November 01, 2010

 

 Hope abounds, and runs, too

 
 posted October 18, 2010
 

 

Photos courtesy of Topeka Zoo

 

The baby giraffe born July 11 at the Topeka Zoo was off to a bad start. She was born with severe hyperextension of her rear fetlock joints—the same congenital abnormality that resulted in the euthanasia of her disabled sibling a few years earlier. This birth defect reportedly is not unusual among captive giraffe births. It soon became clear the animal was in trouble: both of the giraffe's fetlocks were bent at 90 degree angles and dislocated.

Dr. Joseph P. Kamer, a local small animal practitioner who's been providing veterinary care at the zoo for the past year, was on hand for the delivery, and he sprang into action. He straightened the baby giraffe's joints and had her rear hooves and legs in hard casts (bottom inset) within two hours of her birth.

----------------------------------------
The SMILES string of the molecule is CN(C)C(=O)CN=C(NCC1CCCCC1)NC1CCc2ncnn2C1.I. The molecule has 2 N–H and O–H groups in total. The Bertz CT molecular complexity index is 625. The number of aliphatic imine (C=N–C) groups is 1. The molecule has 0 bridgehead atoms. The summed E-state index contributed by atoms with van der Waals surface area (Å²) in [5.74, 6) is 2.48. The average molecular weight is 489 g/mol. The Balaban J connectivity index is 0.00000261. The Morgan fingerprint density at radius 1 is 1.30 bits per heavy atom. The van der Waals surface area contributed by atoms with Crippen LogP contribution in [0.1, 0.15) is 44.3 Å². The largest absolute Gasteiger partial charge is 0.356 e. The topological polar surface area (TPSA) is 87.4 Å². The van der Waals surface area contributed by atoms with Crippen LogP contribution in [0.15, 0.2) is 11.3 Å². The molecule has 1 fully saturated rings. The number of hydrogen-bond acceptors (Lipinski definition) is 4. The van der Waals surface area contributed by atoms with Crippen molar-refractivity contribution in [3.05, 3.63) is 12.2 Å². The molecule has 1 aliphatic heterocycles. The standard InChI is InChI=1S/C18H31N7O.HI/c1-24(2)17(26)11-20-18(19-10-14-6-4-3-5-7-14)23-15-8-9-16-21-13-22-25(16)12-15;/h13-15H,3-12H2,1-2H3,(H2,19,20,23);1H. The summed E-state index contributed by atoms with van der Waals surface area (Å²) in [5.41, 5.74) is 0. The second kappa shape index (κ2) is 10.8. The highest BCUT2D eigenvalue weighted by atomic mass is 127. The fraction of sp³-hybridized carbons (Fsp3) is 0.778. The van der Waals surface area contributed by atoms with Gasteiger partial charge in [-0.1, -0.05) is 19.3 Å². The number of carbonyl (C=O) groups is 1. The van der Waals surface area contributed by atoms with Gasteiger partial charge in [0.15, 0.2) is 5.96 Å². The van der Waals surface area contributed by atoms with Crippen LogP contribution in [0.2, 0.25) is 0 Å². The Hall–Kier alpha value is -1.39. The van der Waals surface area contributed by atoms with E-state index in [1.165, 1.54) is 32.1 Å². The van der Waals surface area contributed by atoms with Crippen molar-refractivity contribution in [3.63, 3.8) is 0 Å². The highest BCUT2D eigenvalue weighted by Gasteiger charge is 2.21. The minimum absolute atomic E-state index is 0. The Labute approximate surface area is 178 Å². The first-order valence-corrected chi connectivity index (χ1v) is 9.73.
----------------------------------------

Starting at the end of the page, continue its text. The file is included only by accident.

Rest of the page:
Initially, Dr. Kamer put her odds of survival around 25 percent. Admiring the baby giraffe's pluck, the Topeka community rallied around her, and the animal was named Hope.

After consulting with large animal and zoo veterinarians, Dr. Kamer, who had never performed podiatric work on a giraffe, decided to go the nonsurgical route and instead try a corrective shoe entirely of his own design for the cloven-hoofed animal.

After two weeks of working on a pair of wooden, extended-heel shoes, Dr. Kamer glued them to Hope's hooves using methylmethacrylate cement and polyethylene mesh reinforcement. For added support, he crafted artificial tendons out of nylon rope to mimic the flexor tendons, attached them to the shoe, and ran them along the leg in plastic tubing.

The casts and shoes were changed as the baby giraffe grew. By late September, Hope was out of the casts, and her left rear leg no longer needed support.

How has Hope responded? "This animal can run—full bore—with these shoes on," Dr. Kamer said. Dr. Kamer is now guardedly optimistic about Hope's chances of survival. "As long as I can keep shoes on this animal for the next several months, then I think that's key," he said, adding that his hope is these techniques will help other giraffes suffering from similar congenital deformities.